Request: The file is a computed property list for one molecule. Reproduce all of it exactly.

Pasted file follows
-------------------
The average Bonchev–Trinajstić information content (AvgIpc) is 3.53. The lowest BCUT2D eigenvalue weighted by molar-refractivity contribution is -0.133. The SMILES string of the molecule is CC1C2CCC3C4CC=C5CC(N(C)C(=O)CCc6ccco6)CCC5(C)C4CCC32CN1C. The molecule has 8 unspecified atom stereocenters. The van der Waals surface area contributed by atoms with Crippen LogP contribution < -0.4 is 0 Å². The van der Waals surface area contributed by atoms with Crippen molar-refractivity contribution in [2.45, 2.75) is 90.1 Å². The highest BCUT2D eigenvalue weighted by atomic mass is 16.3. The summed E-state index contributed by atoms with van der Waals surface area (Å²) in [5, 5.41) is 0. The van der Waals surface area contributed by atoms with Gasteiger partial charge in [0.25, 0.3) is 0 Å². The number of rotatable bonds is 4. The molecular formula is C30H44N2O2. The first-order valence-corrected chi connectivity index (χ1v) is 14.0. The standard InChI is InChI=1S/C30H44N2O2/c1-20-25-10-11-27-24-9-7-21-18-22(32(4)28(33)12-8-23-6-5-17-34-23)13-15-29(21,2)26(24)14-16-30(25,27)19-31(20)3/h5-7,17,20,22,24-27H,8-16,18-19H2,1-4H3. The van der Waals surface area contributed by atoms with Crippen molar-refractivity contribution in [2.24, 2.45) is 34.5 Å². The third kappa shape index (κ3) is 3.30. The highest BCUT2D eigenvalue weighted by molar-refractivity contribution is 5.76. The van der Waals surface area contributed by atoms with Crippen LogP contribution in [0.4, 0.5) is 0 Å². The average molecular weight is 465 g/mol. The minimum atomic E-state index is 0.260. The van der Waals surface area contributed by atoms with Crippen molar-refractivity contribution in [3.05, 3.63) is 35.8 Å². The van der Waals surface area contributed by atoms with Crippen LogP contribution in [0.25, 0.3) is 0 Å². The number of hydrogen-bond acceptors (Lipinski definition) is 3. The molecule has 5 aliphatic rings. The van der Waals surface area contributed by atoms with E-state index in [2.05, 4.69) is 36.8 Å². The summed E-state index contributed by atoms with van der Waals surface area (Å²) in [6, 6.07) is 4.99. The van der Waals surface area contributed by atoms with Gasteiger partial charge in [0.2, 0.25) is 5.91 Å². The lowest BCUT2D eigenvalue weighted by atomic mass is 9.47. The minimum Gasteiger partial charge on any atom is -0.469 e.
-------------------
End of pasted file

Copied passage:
The average Bonchev–Trinajstić information content (AvgIpc) is 3.53. The lowest BCUT2D eigenvalue weighted by molar-refractivity contribution is -0.133. The SMILES string of the molecule is CC1C2CCC3C4CC=C5CC(N(C)C(=O)CCc6ccco6)CCC5(C)C4CCC32CN1C. The molecule has 8 unspecified atom stereocenters. The van der Waals surface area contributed by atoms with Crippen LogP contribution < -0.4 is 0 Å². The van der Waals surface area contributed by atoms with Crippen molar-refractivity contribution in [2.45, 2.75) is 90.1 Å². The highest BCUT2D eigenvalue weighted by atomic mass is 16.3. The summed E-state index contributed by atoms with van der Waals surface area (Å²) in [5, 5.41) is 0. The van der Waals surface area contributed by atoms with Gasteiger partial charge in [0.25, 0.3) is 0 Å². The number of rotatable bonds is 4. The molecular formula is C30H44N2O2. The first-order valence-corrected chi connectivity index (χ1v) is 14.0. The standard InChI is InChI=1S/C30H44N2O2/c1-20-25-10-11-27-24-9-7-21-18-22(32(4)28(33)12-8-23-6-5-17-34-23)13-15-29(21,2)26(24)14-16-30(25,27)19-31(20)3/h5-7,17,20,22,24-27H,8-16,18-19H2,1-4H3. The van der Waals surface area contributed by atoms with Crippen molar-refractivity contribution in [2.24, 2.45) is 34.5 Å². The third kappa shape index (κ3) is 3.30. The highest BCUT2D eigenvalue weighted by molar-refractivity contribution is 5.76. The van der Waals surface area contributed by atoms with Crippen LogP contribution in [0.4, 0.5) is 0 Å². The average molecular weight is 465 g/mol. The minimum atomic E-state index is 0.260. The van der Waals surface area contributed by atoms with Crippen molar-refractivity contribution in [3.05, 3.63) is 35.8 Å². The van der Waals surface area contributed by atoms with Crippen LogP contribution in [0.25, 0.3) is 0 Å². The number of hydrogen-bond acceptors (Lipinski definition) is 3. The molecule has 5 aliphatic rings. The van der Waals surface area contributed by atoms with E-state index in [2.05, 4.69) is 36.8 Å². The summed E-state index contributed by atoms with van der Waals surface area (Å²) in [6, 6.07) is 4.99. The van der Waals surface area contributed by atoms with Gasteiger partial charge in [0.2, 0.25) is 5.91 Å². The lowest BCUT2D eigenvalue weighted by atomic mass is 9.47. The minimum Gasteiger partial charge on any atom is -0.469 e.